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Integrator enlists high school students in school security initiative

Integrator enlists high school students in school security initiative Integrator and school district partner to make security affordable and reliable

WALKERTON, Ind.—Vermillion Systems is working on an initiative to make security upgrades more affordable for school districts by involving students in the installation.

“We're looking at a program to assist schools in doing some of their own installation,” David Vermillion, president of Vermillion Systems told Security Systems News.

This program would enlist the help of a school's IT department and building trades program so that some students could do some cabling work. It will provide training for students and lower the cost of a security installation for the school district.

“It certainly can be a pretty significant cost savings when you take much of the [cabling] labor out of the project. It can make the difference between being able to [afford] the project or not,” Vermillion said.

Founded in 1997, Vermillion does about $2 million in business annually and it has 10 employees. The strategy is to grow the company in a “slow, steady controlled way.”

It does video, access, burg and fire. Its business is 85 percent commercial and includes lots of mid-sized commercial applications as well as multilocation retail, K-12 and higher education facilities.

Vermillion would help with the design of the system, providing guidance for the project. The company has worked with several school districts this summer, where the school and Vermillion have partnered to differing degrees, with the schools assuming some responsibility for the installation.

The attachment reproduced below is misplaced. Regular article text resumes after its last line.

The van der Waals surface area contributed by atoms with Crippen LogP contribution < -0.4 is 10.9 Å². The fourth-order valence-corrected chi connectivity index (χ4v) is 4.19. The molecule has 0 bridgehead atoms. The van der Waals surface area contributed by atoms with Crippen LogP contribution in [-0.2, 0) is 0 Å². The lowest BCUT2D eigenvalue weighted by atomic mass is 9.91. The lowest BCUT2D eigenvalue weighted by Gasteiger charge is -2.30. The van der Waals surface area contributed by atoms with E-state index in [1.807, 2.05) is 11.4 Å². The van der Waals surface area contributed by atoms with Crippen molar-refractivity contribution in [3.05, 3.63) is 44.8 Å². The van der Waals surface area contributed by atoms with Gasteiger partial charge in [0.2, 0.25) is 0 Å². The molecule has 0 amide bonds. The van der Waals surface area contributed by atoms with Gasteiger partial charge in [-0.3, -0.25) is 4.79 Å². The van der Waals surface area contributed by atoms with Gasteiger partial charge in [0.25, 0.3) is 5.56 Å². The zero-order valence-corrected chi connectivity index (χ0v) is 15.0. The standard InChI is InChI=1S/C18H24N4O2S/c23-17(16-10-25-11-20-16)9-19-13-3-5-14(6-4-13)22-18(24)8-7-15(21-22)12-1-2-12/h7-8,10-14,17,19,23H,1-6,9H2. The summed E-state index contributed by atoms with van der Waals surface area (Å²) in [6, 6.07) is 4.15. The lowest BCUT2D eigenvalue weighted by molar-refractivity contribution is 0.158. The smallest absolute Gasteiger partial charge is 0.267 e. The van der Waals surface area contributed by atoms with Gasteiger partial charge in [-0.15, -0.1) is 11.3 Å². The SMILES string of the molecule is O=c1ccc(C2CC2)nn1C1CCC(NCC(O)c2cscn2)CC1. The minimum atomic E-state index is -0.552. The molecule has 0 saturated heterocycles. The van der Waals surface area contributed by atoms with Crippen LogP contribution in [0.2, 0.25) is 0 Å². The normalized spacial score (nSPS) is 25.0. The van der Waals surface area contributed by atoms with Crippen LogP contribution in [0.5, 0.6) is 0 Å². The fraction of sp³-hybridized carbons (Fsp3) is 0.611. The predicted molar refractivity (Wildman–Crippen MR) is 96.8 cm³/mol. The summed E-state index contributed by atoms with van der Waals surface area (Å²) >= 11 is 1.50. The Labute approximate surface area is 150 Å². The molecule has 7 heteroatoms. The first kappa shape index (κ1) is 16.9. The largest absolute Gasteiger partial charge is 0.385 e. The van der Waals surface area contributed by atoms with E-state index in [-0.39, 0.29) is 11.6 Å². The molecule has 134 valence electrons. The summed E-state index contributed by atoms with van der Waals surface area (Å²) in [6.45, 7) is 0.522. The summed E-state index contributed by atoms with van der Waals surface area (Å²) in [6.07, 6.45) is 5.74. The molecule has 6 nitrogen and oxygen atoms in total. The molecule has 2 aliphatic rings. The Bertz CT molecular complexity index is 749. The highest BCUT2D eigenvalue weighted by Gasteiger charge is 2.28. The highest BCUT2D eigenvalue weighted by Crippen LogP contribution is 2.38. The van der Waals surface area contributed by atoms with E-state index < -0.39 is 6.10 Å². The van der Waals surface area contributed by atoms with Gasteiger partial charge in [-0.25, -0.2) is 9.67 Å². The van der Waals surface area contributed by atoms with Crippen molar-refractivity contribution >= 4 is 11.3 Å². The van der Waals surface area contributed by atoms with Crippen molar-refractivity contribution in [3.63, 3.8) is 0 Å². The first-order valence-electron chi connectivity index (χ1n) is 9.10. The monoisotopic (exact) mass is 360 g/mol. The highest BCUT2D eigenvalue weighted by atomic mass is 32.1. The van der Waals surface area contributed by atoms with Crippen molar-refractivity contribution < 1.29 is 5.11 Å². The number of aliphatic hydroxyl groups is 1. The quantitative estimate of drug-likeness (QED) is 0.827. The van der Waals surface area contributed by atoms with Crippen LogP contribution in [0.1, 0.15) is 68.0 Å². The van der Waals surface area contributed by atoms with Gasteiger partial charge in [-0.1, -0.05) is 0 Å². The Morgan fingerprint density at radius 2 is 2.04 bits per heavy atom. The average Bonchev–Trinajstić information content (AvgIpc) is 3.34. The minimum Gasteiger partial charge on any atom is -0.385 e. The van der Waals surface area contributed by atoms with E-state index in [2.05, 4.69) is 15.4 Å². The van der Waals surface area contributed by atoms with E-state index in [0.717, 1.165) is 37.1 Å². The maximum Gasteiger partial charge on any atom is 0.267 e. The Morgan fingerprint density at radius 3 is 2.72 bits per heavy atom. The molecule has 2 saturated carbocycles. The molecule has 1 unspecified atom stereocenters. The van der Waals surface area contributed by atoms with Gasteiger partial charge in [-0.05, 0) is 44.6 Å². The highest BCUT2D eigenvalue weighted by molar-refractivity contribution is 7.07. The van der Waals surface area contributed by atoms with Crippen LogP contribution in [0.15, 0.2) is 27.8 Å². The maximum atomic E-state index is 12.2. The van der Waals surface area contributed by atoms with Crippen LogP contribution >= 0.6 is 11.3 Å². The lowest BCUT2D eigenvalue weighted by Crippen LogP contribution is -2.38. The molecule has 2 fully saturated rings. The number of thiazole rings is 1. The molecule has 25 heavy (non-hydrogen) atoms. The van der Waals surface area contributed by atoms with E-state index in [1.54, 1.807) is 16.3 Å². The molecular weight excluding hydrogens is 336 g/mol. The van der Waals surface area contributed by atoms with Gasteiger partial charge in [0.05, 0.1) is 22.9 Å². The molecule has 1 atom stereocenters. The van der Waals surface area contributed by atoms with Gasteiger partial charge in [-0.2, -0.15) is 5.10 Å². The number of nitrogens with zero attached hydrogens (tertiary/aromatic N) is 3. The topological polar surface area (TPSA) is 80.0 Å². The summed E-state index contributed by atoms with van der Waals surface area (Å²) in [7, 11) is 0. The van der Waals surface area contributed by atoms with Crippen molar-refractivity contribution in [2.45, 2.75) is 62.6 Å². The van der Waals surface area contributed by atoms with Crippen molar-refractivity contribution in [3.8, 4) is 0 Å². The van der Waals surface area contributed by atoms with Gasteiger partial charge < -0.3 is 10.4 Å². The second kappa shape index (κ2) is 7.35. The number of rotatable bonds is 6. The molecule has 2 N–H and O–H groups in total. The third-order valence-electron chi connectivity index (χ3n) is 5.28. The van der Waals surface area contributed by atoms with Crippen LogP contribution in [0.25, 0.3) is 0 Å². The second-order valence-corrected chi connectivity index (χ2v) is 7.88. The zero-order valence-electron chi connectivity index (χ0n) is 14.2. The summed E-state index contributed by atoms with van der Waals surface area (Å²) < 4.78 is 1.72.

Vermillion is hoping to standardize a program where the company will “find the right manufacturing [partner] to source the equipment in a ways that we can still provide support [and deal appropriately with warranties.]”

The ideas for the program came from “missed opportunities” Vermillion said. There have been instances where Vermillion bid on a school security system and in an attempt to save money the school tried to do the installation itself or chose inferior or inappropriate systems, and “it didn't go well.”

“It didn't go well without the guidance of an expert in the industry,” he said. Vermillion figures that both his company and the school districts will benefit from a cooperative school initiative. “So they can get the right equipment spec'd [and we can aid in the] design and commissioning of the system. [And] it's done properly.”


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